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Why Weakly Enforced Rules?
While some argue that we should change our laws to open our borders, it is more common for pro-immigrant folks to argue for weaker enforcement of anti-immigration laws. They want fewer government agencies to be authorized to help enforcement, fewer resources to go into finding violators, and weaker punishment of violators. Similar things happen regarding prostitution and adultery; many complain about enforcement of such laws, and yet don’t support eliminating them.
The recently celebrated “criminal justice reform” didn’t make fewer things illegal, or substitute more efficient forms of punishment (eg torture, exile) for less efficient prison. It mainly just reduces jail sentence durations. When I probed supporters, they confirmed they didn’t want fewer things illegal or more efficient enforcement.
The policing reforms that many want are not to substitute more cost-effective enforcers such as bounty hunters, or stronger punishments against police misconduct, but to instead just have police do less: pull over fewer drivers, investigate fewer suspects, etc.
When I claim that stronger norm enforcement is a big advantage of legalized blackmail, many people say that’s exactly the problem; they want less enforcement of common norms. For example, Scott Sumner:
Great literature and great films often turn people violating society’s norms into sympathetic characters, especially when they are ground down by “the machine”. I suspect that the almost universal public opposition to legalizing blackmail reflects society’s view (subconscious to be sure) that enforcing these norms (especially for non-criminal activities) requires a “light touch”, and that turning shaming into an highly profitable industry will do more harm than good. It will turn society into a mean, backstabbing culture. The people hurt most will be sensitive good people who made a mistake, not callous gang members who don’t care if others think they are evil.
On the surface, all of these positions seems puzzling to me; if a norm or law isn’t worth enforcing well, why not eliminate it? Some possible explanations:
People like the symbolism of being against things they don’t really want to stop. It is more about wanting to look like the sort of person who doesn’t fully approve of such things.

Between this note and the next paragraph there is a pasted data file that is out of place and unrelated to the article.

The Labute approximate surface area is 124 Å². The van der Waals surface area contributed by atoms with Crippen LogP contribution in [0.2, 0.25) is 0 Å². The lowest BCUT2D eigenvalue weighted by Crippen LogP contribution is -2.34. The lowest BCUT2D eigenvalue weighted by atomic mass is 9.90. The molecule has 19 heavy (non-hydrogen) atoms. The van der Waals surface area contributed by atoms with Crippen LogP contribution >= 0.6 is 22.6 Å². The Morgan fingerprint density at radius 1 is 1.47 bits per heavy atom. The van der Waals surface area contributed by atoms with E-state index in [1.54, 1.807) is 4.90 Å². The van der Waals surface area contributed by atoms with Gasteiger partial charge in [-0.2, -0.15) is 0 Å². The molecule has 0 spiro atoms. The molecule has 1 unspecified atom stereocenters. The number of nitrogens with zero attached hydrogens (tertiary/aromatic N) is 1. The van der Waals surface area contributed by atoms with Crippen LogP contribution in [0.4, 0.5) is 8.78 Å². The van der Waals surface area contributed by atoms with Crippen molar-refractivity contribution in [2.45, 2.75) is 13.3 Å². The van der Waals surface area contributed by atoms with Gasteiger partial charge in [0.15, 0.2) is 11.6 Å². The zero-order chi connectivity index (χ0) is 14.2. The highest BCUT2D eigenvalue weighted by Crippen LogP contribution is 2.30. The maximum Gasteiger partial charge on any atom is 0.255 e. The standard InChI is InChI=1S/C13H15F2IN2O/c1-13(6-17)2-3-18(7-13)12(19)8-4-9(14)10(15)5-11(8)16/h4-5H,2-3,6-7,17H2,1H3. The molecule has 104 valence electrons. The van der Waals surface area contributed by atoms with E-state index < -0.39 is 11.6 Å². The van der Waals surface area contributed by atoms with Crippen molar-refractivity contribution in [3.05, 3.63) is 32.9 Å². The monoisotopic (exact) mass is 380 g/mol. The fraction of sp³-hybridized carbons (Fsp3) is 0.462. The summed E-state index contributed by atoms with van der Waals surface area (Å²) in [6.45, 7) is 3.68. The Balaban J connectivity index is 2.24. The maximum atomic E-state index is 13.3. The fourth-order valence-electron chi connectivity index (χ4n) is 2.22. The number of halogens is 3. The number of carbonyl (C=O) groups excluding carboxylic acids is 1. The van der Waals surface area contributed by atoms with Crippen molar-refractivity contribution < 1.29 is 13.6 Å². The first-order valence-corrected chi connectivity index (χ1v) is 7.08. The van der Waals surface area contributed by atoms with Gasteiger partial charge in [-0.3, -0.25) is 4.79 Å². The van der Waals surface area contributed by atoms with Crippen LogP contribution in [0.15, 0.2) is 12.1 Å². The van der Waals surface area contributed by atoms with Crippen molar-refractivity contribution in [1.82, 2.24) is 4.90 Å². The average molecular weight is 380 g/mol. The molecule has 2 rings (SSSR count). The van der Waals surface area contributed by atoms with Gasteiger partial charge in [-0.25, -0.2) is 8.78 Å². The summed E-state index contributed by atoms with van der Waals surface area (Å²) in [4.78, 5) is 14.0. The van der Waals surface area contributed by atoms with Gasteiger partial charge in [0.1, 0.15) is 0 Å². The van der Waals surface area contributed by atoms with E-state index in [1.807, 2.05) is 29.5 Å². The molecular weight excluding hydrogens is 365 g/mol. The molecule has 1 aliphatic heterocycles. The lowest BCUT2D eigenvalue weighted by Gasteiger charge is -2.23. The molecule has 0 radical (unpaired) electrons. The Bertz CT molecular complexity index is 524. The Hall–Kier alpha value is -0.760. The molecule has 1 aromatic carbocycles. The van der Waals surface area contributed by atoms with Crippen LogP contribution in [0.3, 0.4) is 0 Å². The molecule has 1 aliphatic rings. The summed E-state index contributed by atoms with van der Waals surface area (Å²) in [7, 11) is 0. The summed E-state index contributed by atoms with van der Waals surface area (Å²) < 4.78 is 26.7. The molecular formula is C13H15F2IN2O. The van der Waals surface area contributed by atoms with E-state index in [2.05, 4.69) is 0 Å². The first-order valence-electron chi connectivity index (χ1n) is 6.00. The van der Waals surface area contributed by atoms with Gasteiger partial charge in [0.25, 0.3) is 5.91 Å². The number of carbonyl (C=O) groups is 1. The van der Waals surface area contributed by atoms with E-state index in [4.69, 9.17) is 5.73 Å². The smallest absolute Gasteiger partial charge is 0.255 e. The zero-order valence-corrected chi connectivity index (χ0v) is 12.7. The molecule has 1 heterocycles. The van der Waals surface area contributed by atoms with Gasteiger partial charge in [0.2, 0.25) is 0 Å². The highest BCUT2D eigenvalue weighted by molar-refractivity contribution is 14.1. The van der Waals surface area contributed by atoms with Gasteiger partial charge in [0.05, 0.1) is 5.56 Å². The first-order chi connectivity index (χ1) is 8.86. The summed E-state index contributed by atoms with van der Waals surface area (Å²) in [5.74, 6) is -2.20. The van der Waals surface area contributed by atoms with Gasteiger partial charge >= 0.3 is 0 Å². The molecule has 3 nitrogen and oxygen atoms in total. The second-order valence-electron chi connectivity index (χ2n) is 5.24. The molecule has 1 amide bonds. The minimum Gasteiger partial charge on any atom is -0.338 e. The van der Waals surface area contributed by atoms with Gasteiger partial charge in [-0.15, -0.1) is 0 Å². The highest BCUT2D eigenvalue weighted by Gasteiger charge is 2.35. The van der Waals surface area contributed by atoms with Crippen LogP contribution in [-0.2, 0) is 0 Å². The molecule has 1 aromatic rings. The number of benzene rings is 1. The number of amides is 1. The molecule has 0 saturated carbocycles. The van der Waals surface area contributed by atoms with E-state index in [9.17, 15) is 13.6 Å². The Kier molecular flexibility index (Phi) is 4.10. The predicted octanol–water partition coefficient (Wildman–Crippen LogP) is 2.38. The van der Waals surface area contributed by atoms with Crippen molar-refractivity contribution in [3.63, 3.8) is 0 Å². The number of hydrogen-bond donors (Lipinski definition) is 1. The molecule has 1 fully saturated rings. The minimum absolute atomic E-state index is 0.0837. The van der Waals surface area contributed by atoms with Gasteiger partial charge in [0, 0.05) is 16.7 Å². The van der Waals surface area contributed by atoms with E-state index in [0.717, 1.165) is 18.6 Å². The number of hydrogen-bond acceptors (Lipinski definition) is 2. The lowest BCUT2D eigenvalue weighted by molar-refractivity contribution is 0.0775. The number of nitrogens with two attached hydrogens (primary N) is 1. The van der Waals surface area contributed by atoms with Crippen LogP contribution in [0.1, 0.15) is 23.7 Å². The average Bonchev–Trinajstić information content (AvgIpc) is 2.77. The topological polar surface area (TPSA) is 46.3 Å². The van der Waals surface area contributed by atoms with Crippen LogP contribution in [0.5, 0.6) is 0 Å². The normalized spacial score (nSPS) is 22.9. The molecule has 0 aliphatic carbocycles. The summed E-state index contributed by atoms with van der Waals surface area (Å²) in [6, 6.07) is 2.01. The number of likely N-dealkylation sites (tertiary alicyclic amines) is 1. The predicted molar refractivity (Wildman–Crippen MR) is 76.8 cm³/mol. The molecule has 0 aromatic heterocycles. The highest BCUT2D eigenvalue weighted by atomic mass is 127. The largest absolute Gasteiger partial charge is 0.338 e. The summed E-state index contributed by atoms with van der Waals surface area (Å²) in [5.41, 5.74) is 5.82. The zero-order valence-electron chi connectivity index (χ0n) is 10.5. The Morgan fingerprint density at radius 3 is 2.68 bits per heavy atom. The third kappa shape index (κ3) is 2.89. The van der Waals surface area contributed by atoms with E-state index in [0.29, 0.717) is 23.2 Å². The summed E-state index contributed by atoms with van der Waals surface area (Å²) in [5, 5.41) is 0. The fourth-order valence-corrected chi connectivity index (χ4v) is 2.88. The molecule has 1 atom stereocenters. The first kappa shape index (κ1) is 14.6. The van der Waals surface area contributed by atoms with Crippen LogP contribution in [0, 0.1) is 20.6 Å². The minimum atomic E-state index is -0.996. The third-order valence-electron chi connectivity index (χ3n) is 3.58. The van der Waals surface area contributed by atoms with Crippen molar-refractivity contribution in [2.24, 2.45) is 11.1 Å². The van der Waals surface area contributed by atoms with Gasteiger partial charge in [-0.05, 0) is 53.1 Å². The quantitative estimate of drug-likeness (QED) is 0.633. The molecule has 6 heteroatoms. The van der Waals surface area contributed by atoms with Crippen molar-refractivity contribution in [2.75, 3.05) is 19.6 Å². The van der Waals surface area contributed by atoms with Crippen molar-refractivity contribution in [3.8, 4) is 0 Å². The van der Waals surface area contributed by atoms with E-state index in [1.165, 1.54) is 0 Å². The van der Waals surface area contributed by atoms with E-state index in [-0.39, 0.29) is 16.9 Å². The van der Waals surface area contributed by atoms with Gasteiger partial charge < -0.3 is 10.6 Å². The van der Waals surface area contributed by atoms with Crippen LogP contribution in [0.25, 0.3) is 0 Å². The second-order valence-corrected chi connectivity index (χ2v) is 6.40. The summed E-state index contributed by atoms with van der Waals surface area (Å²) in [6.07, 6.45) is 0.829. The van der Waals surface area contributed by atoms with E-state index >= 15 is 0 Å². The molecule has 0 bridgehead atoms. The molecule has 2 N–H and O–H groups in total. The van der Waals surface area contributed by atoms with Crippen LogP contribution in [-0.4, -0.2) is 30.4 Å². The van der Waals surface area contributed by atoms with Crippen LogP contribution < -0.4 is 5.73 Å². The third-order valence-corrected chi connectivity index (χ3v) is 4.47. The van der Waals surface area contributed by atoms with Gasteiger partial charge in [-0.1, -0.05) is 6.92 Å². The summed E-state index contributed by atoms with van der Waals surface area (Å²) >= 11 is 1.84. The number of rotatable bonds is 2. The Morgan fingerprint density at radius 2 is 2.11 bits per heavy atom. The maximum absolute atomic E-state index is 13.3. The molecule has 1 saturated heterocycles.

Having more rules that are only weakly enforced allows the usual systems more ways to arbitrarily punish some folks via selective enforcement. You might like this if you share such system’s tastes re who to arbitrarily punish. Or if you want to signal submission to authorities who want to use such power.
If these things were actually legal and licit, people might sometimes publicly suggest that you are engaging in them. But if they are illicit or illegal, there’s a norm against accusing someone of doing them without substantial evidence. So if you want to discourage others from lightly accusing you of such things, you may want those activities to be officially disapproved, even if you don’t actually want to discourage them.
We mainly want these norms and laws to help us deal with some disliked “criminal class” out there, a class that we don’t actually interact with much. So when we see real cases in our familiar word, they seem like they are not in that class, and thus we don’t want our norms or laws to apply to them. We only want less enforcement for folks in our world.
Added 26Feb: I clearly didn’t communicate well in this post, as many commenters and this responding post saw me as arguing that all punishment, conditional on being caught and convicted, should either be zero or max extreme (eg death). Yes of course it is often reasonable to use intermediate punishments.
But enforcement also includes a chance of being caught, not just a degree of punishment, and there are issues of the cost-effectiveness of the processes to catch and punish people. There are many who want less punishment if caught, and less chance of catching, for most all offenses, and don’t want more cost effective catching or punishment, for fear that this might lead to more catching or punishing. To me, this seems hard to explain via just thinking that we’ve overestimated the optimal punishment level for some particular offenses.
Added 3Mar: A striking example is how in WWI recruits were supposed to be age 19 or older, but it was easy to lie and get in at younger ages, and most everyone knew of someone who had done this. We tsk tsk about child soldiers elsewhere, but don’t seem much ashamed of our own.